As with females, the vaccine must be administered before infection with the HPV types covered by the vaccine occurs. Vaccination before adolescence makes it more likely that the recipient has not been exposed to HPV.

In the UK, HPV vaccines are licensed for boys aged 9–15. Merck, the maker of Gardasil, is expected to ask the U.S. Food and Drug Administration (FDA) for permission to market the vaccine in the United States for boys and men ages 9–26. The vaccine is already available in the United States and can be used off label for the vaccination of males.


Mechanism of action

The latest generation of preventive HPV vaccines is based on hollow virus-like particles (VLPs) assembled from recombinant HPV coat proteins. The vaccines target the two most common high-risk HPVs, types 16 and 18. Together, these two HPV types currently cause about 70 percent of all cervical cancer. Gardasil also targets HPV types 6 and 11, which together currently cause about 90 percent of all cases of genital warts.

Gardasil and Cervarix are designed to elicit virus-neutralizing antibody responses that prevent initial infection with the HPV types represented in the vaccine. The vaccines have been shown to offer 100 percent protection against the development of cervical pre-cancers and genital warts caused by the HPV types in the vaccine, with few or no side effects. The protective effects of the vaccine are expected to last a minimum of 4.5 years after the initial vaccination.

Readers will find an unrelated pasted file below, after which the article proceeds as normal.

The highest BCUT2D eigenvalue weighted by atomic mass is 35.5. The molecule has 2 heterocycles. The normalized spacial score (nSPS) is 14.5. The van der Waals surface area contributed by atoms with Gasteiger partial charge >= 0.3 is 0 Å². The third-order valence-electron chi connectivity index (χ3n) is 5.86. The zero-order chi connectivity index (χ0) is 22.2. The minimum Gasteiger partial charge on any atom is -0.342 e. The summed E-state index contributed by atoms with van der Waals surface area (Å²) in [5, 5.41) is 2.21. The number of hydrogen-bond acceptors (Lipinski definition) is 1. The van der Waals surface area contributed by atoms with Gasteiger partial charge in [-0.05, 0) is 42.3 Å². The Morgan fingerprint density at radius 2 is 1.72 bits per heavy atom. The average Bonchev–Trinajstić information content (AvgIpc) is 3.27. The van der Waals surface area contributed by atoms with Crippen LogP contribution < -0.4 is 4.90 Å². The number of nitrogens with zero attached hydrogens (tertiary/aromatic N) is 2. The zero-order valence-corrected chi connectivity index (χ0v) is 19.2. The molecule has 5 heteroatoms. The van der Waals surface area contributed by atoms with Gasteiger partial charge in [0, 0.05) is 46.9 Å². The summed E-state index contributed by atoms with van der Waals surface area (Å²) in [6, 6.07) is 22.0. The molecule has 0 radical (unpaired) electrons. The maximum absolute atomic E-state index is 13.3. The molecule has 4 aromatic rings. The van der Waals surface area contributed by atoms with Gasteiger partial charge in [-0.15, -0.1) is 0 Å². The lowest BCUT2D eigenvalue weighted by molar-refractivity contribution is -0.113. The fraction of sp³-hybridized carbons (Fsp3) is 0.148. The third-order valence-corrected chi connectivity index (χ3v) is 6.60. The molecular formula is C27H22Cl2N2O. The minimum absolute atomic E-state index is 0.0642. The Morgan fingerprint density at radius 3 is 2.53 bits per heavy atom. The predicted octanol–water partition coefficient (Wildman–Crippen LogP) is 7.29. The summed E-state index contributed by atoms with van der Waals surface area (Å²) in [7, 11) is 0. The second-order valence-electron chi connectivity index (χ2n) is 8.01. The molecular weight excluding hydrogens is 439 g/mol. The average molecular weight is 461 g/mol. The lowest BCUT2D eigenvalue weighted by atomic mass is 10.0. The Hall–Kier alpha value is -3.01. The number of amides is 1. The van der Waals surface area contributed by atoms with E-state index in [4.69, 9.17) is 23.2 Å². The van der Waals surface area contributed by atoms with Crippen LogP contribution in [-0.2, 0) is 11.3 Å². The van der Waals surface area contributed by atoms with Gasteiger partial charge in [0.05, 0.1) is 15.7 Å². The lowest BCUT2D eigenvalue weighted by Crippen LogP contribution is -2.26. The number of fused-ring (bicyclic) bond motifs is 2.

While the study period was not long enough for cervical cancer to develop, the prevention of these cervical precancerous lesions (or dysplasias) is believed highly likely to result in the prevention of those cancers.

Although a 2006 study suggests that the vaccines may offer limited protection against a few HPV types that are closely related to HPVs there are other high-risk HPV types are not affected by the vaccines. Ongoing research is focused on the development of HPV vaccines that will offer protection against a broader range of HPV types.[47] There is also substantial research interest in the development of therapeutic vaccines, which seek to elicit immune responses against established HPV infections and HPV-induced cancers.


Vaccine implementation

Main article: vaccination policy

In developed countries, the widespread use of cervical "Pap smear" screening programs has reduced the incidence of invasive cervical cancer by 50% or more. Current preventive vaccines reduce, but do not eliminate the chance of getting cervical cancer. Therefore, experts recommend that women combine the benefits of both programs by seeking regular Pap smear screening, even after vaccination.